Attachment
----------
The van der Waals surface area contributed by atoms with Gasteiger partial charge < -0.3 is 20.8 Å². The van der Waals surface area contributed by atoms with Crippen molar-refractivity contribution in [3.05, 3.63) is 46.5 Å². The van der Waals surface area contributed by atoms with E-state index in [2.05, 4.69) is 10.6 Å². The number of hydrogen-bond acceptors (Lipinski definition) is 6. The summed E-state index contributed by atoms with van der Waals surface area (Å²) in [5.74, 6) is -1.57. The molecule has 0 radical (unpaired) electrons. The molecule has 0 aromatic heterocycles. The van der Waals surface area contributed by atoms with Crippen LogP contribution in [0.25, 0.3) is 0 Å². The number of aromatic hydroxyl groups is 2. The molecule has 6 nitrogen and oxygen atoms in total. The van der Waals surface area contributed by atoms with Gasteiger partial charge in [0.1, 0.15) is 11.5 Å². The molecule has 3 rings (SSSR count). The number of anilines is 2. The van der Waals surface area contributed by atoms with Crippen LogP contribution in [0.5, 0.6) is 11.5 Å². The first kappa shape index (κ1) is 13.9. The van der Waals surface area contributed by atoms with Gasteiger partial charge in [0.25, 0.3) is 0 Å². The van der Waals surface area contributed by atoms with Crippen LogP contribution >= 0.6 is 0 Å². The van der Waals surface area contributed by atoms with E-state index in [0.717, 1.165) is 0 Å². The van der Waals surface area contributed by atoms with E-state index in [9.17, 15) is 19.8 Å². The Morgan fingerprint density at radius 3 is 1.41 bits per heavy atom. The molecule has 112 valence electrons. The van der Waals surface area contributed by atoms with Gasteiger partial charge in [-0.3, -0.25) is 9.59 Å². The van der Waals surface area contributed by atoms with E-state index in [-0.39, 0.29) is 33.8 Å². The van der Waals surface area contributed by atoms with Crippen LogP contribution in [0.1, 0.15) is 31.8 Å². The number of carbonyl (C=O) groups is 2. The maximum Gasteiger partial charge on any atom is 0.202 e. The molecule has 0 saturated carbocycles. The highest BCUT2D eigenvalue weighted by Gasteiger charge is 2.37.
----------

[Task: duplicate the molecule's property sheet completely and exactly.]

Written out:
The van der Waals surface area contributed by atoms with Gasteiger partial charge < -0.3 is 20.8 Å². The van der Waals surface area contributed by atoms with Crippen molar-refractivity contribution in [3.05, 3.63) is 46.5 Å². The van der Waals surface area contributed by atoms with E-state index in [2.05, 4.69) is 10.6 Å². The number of hydrogen-bond acceptors (Lipinski definition) is 6. The summed E-state index contributed by atoms with van der Waals surface area (Å²) in [5.74, 6) is -1.57. The molecule has 0 radical (unpaired) electrons. The molecule has 0 aromatic heterocycles. The van der Waals surface area contributed by atoms with Crippen LogP contribution in [0.25, 0.3) is 0 Å². The number of aromatic hydroxyl groups is 2. The molecule has 6 nitrogen and oxygen atoms in total. The van der Waals surface area contributed by atoms with Gasteiger partial charge in [0.1, 0.15) is 11.5 Å². The molecule has 3 rings (SSSR count). The number of anilines is 2. The van der Waals surface area contributed by atoms with Crippen LogP contribution in [0.5, 0.6) is 11.5 Å². The first kappa shape index (κ1) is 13.9. The van der Waals surface area contributed by atoms with Gasteiger partial charge in [0.25, 0.3) is 0 Å². The van der Waals surface area contributed by atoms with Crippen LogP contribution >= 0.6 is 0 Å². The van der Waals surface area contributed by atoms with E-state index in [0.717, 1.165) is 0 Å². The van der Waals surface area contributed by atoms with E-state index in [9.17, 15) is 19.8 Å². The Morgan fingerprint density at radius 3 is 1.41 bits per heavy atom. The molecule has 112 valence electrons. The van der Waals surface area contributed by atoms with Gasteiger partial charge in [-0.3, -0.25) is 9.59 Å². The van der Waals surface area contributed by atoms with E-state index in [-0.39, 0.29) is 33.8 Å². The van der Waals surface area contributed by atoms with Crippen LogP contribution in [0.1, 0.15) is 31.8 Å². The number of carbonyl (C=O) groups is 2. The maximum Gasteiger partial charge on any atom is 0.202 e. The molecule has 0 saturated carbocycles. The highest BCUT2D eigenvalue weighted by Gasteiger charge is 2.37.